The key-word in this question being “primarily” and the participants’ answers show that even though they are for a market economy, they believe that a series of basic goods and services should also receive the State’s support. We can tell that “primarily” is a key-word, as when it comes to Education, 49.2% agrees with the founding of non-state universities, while 46.7% disagrees.
A strong anti-neoliberal approach in theory…
71.1% would rather see people collaborating more in the future and hope for more solidarity within society, while 24% would like a boost in individual efforts, citizens’ autonomy and less dependency from the State. At the same time, 53.3% think that personal freedom entails freedom from poverty, strong social protection and a State that limits the markets’ role, while 35.6% think that personal freedom requires free markets, private initiatives and a State that intervenes as little as possible in the economy. A significant finding is that 62.5% believe that economic inequalities aren’t connected to human nature, but to the economic and political system that causes them, while 28.5% think that economic inequalities are something normal, because this is how human nature works. Finally, regarding employment patterns, 62.7% of the participants believe that flexible forms of employment hurt the economy, because they create a feeling of insecurity among workers who consume less as a result.
…but practically we follow a rather mixed approach
While the trend is clearly anti-neoliberal in the answers we received to the “theoretical” questions mentioned above, when the questions turned more practical, lines kind of blurred. Indicatively, 88.5% believe that the salaried employees and the pensioners carry a greater tax burden, 83.7% believe that “talks about equality are nice, but people who try harder should be compensated more”, 83.2% believe there should be tax-increases on the rich in order to the support the more vulnerable and 63.4% believe it’s not fair for the middle-class to pay solidarity benefits for the poor. It is worth mentioning that while 61.8% believe that the State should increase the duration and the amount paid for unemployment benefits, there’s a 50.6% that think that “When the state provides numerous benefits, it teaches its citizens not to make an effort” and a 45.1% who claim that unemployed people could find a job if they really wanted to. So, the conclusion is that while the participants’ answers are very clear when it comes to theoretical matters, when asked about tangible issues, their positions are rather fixed and contradictory.
Demanding a more efficient Public Sector – Civil servants are a privileged group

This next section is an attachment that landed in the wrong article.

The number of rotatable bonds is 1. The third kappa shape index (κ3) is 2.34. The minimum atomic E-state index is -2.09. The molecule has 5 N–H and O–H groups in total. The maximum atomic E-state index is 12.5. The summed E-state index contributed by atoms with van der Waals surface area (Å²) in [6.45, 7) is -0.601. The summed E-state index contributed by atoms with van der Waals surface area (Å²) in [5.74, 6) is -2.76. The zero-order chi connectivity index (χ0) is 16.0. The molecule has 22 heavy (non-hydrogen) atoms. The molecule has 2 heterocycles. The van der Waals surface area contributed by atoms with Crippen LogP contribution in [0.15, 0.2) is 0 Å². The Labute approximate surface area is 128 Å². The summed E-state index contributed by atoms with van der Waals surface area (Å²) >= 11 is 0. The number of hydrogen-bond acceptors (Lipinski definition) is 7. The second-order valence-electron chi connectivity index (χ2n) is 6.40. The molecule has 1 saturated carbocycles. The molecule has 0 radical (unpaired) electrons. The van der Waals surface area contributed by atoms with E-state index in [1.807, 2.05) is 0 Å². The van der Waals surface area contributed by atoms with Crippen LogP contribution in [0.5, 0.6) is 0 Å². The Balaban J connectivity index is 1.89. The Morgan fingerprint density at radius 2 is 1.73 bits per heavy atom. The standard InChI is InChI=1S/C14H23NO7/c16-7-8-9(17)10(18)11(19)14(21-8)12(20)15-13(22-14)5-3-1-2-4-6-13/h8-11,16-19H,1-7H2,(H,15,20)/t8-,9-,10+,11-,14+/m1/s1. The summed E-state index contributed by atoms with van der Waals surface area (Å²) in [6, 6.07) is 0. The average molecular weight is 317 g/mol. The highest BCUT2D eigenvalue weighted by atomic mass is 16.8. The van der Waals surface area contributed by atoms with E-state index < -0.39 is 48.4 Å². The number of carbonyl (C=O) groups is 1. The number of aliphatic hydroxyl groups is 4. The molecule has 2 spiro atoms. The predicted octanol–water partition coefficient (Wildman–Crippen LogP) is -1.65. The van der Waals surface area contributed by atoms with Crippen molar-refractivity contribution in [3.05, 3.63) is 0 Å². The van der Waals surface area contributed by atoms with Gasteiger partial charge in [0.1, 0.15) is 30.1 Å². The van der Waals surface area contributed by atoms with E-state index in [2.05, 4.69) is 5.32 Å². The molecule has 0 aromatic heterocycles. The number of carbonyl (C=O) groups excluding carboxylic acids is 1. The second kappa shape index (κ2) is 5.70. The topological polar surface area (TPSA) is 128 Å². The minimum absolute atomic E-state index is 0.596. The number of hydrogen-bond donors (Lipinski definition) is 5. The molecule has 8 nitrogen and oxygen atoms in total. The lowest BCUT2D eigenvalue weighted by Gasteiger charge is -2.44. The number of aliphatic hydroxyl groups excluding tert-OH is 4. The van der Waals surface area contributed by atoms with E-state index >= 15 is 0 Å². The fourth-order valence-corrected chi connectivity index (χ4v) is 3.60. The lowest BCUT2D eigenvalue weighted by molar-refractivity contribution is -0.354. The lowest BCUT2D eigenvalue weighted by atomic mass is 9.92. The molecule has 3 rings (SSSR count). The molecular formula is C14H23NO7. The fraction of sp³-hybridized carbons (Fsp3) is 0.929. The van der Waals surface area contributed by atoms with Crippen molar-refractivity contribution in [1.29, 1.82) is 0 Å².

3 out of 4 participants believe that the Public Sector can become more efficient, while 21.9% believe that this is impossible due to its nature. At the same time, 63.4% state that a possible abolishment of the civil servants’ tenure would help improve the quality of the Public Sector’s services and 66.2% believe that the civil servants are a privileged group because they have secured employment and receive high salaries. It is worth noting that the only group that disagrees with the statements above are civil servants themselves.
Young people, the group with the most losses during the financial crisis
The groups that suffered the biggest losses during the recent financial crisis are young people (60.1%), people working in the private sector (48.7%), pensioners (46.4%) and small and medium-sized business owners (40.3%). Other affected groups are the unemployed (22.9%), people working in the public sector (17.3%), freelancers (lawyers, doctors, plumbers etc) (12.9%), farmers (11.7%) and big business owners (3.3%)
Greece, an unfair country
68.3% of participants believe that inequalities in Greece are currently increasing, while 22.2% believe that they’re neither increasing nor decreasing and 6.5% think that inequalities are currently decreasing. The vast majority believes that Greece is more unfair as a country compared to others.
The top-five of inequalities are: 1) that there are employees that can’t sufficiently provide for themselves and their families with the salary they earn (41.3%), 2) that is no meritocracy (36.4%), 3) that those who have political party connections have better prospects than those who don’t (30.2%), 4) that immigrants have access to state benefits while poor Greeks do not (30.1%), 5) that some people pay taxes while others pay little to no taxes (29.8%) and that young people can’t find work (29.8%). Those are followed by the extremely low pensions that pensioners receive (27.9%) and the fact that among civil servants, those who work a lot get paid the same as those who hardly work at all.
Instead of an epilogue
Eteron conducted an extended and in-depth research, aiming to explore the citizens’ opinion on a variety of topics, mainly focusing on the economy. Even though the current research took place during a period when the pandemic was on the rise again, we tried to ask questions that were beyond the pandemic issue and that would allow us to form a more solid and overall understanding of Greek society. Still, we can’t overlook the fact that especially in certain questions, the pandemic has left its traces and it’s probably the reason behind the trend towards an extended role of the State.
The conclusion reached after looking into the research, is that Greek society is a society of contradictions, in search of a fairer future. A society where progressive and conservative, neoliberal and anti-neoliberal viewpoints coexist. It is a society, though, that, with its contradictions, has a distinctive strong pragmatism and -in a way- a unique cynicism. It isn’t dogmatic and it searches for a mix of policies -no matter their ideological origins- that would, in the citizens’ opinion, improve people’s individual living conditions and at the same time would respond to the demand for a fairer country.